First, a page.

Take a scenic side trip into the Sapphire Mountain Range and visit the picturesque tumbling waters of Skalkaho Falls, located approximately 25 miles east of Hamilton.
- See the breathtaking, cascading waters of Skalkaho Falls.
- Located along Skalkaho Highway (MT-38), within the Sapphire Mountain Range and Bitterroot National Forest.
- Spot elk, deer, moose and other wildlife.
- Camp, hike, and picnic near the falls.
- From US-93, head east on MT-38.
Skalkaho Falls is located in the Sapphire Mountains within Bitterroot National Forest. The water of Skalkaho Creek cascades down over 150 feet, providing impressive views and great photo opportunities. Most accessible during late spring through early autumn, the falls can be quite a busy tourist destination despite its remote location. Picnic here and then continue down the Skalkaho Highway, keeping your eyes open for passing wildlife. Other area activities include camping and hiking.
Location and Information
Skalkaho Falls is located along Skalkaho Highway (MT-38), in between Hamilton and Phillipsburg.
3 miles south of Hamilton, turn left on MT-38 E/Skalkaho Highway and continue another 22 miles. The falls will be located on your left.
Travel on Skalkaho Highway is slow due to narrow curves and limited pull-outs. During winter, only the first 10 miles of the road is plowed for automobiles but is accessible to snowmobiles beyond that point.
For more information, contact:
Bitterroot National Forest
1801 North First Street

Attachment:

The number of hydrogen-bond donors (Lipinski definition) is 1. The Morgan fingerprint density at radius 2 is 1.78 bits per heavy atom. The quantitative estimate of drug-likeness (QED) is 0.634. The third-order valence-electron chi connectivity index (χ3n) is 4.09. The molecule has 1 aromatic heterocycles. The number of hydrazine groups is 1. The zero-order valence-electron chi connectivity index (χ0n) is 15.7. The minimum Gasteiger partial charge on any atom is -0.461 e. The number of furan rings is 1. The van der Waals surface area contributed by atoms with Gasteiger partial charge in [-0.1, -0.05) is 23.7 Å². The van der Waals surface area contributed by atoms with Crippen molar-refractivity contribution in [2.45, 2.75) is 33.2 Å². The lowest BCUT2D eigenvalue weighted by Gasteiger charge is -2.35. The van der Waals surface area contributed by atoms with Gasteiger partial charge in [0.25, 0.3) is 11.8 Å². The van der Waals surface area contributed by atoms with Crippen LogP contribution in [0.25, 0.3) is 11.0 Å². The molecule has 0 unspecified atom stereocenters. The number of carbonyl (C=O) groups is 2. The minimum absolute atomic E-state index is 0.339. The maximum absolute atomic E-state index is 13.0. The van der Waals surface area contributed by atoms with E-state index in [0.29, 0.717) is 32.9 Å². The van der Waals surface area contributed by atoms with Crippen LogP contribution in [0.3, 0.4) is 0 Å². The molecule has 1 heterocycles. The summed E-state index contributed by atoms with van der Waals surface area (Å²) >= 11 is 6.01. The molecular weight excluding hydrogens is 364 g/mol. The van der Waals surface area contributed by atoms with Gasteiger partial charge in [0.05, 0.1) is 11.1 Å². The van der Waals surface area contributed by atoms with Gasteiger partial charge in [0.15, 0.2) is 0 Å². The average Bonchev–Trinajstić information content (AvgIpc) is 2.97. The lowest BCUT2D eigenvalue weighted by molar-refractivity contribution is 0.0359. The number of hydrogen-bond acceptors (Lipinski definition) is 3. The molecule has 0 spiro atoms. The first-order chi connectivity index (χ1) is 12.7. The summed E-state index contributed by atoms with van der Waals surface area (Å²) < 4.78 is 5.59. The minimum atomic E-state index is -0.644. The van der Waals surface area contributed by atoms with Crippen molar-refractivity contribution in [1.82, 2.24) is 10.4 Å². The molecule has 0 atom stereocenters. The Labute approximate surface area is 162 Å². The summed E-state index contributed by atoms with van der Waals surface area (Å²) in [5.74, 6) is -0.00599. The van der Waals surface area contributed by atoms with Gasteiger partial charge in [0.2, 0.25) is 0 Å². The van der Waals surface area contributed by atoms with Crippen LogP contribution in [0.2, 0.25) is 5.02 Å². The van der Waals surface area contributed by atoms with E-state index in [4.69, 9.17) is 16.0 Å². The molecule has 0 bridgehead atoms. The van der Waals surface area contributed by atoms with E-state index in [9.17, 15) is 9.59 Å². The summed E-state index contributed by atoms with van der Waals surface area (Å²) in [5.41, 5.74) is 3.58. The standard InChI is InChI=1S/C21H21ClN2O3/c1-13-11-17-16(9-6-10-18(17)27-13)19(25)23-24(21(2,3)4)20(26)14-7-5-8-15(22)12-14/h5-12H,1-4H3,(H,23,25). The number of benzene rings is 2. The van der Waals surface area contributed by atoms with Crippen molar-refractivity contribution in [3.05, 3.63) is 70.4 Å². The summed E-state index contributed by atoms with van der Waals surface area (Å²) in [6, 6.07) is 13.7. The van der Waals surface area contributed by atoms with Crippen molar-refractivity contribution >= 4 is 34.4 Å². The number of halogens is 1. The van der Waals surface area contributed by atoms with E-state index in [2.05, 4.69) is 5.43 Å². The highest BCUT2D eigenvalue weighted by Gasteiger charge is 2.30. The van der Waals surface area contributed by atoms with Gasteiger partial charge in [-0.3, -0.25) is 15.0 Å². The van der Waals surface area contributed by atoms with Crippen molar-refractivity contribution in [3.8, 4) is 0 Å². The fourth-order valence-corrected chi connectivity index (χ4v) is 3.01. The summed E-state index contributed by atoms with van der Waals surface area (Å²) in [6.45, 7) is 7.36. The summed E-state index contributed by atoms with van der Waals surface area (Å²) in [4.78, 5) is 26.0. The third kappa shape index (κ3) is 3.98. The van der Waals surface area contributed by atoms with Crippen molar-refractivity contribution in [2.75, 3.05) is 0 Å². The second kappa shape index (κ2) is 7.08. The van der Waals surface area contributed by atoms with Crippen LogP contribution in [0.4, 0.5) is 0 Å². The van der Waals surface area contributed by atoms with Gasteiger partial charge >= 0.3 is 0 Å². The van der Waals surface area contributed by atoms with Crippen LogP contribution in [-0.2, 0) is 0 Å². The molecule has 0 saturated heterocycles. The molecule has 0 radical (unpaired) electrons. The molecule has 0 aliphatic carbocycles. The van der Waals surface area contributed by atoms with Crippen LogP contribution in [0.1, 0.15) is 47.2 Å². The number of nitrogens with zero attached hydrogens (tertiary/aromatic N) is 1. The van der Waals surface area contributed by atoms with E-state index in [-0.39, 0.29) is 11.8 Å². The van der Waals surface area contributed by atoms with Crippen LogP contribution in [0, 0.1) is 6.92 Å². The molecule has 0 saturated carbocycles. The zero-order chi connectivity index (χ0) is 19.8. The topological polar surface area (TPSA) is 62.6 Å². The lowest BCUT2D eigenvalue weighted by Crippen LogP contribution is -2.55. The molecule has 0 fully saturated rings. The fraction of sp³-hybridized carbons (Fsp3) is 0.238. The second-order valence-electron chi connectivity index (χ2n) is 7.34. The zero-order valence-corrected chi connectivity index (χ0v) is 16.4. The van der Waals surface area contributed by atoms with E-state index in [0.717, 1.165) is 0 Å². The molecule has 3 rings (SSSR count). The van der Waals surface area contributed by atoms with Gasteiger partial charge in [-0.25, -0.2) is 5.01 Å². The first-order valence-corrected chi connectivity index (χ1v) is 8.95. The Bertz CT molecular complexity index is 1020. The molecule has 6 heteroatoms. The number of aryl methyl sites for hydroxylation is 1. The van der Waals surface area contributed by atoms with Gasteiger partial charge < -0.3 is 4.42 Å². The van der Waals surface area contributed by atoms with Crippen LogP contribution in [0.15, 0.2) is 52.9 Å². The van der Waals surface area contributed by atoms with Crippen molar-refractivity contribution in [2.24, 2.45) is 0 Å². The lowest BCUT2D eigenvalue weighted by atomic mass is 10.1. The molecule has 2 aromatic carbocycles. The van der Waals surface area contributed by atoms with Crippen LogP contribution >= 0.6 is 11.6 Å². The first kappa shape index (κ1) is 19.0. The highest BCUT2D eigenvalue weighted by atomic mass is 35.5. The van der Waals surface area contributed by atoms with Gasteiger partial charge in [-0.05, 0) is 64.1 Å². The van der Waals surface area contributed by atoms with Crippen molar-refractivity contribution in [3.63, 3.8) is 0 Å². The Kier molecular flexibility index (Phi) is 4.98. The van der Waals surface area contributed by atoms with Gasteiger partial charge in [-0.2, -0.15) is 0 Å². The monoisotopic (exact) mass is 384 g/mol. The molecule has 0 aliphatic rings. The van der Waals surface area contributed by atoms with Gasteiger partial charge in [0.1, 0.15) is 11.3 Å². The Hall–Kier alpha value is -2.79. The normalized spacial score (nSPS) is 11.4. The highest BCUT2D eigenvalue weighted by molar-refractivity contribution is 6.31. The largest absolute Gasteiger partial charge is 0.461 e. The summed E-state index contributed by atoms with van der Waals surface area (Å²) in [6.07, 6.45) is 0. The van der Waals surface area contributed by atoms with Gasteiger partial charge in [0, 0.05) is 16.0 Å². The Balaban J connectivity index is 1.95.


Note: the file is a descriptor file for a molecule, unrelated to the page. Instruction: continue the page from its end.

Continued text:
Hamilton, MT 59840
Travel through dense forests, grassy meadows, and steep passes on your way to the falls. During spring, summer and fall, continue your journey all the way to Phillipsburg for your chance to see large herds of elk in the basins during dawn and dusk hours. Mule deer, moose, and black bears can also be spotted from the highway as well as a variety of birds during summer.
Two campgrounds are located along MT-38. Black Bear Campground features six camping sites and is located adjacent to Skalkaho Creek. Crystal Creek Campground is located near Mud Lake and feature 3 campsites. There are no fees to stay at either site.
Plenty of hiking trails are located in this area of Bitterroot National Forest. Just one mile east of Skalkaho Pass is the access for Mud Lake hiking trail. For a more rigorous hike, trek the ridge of Skalkaho Basin or climb Domed Shaped Mountain.
The name, skalkaho, is said to come from an Indian word that means “many roads.”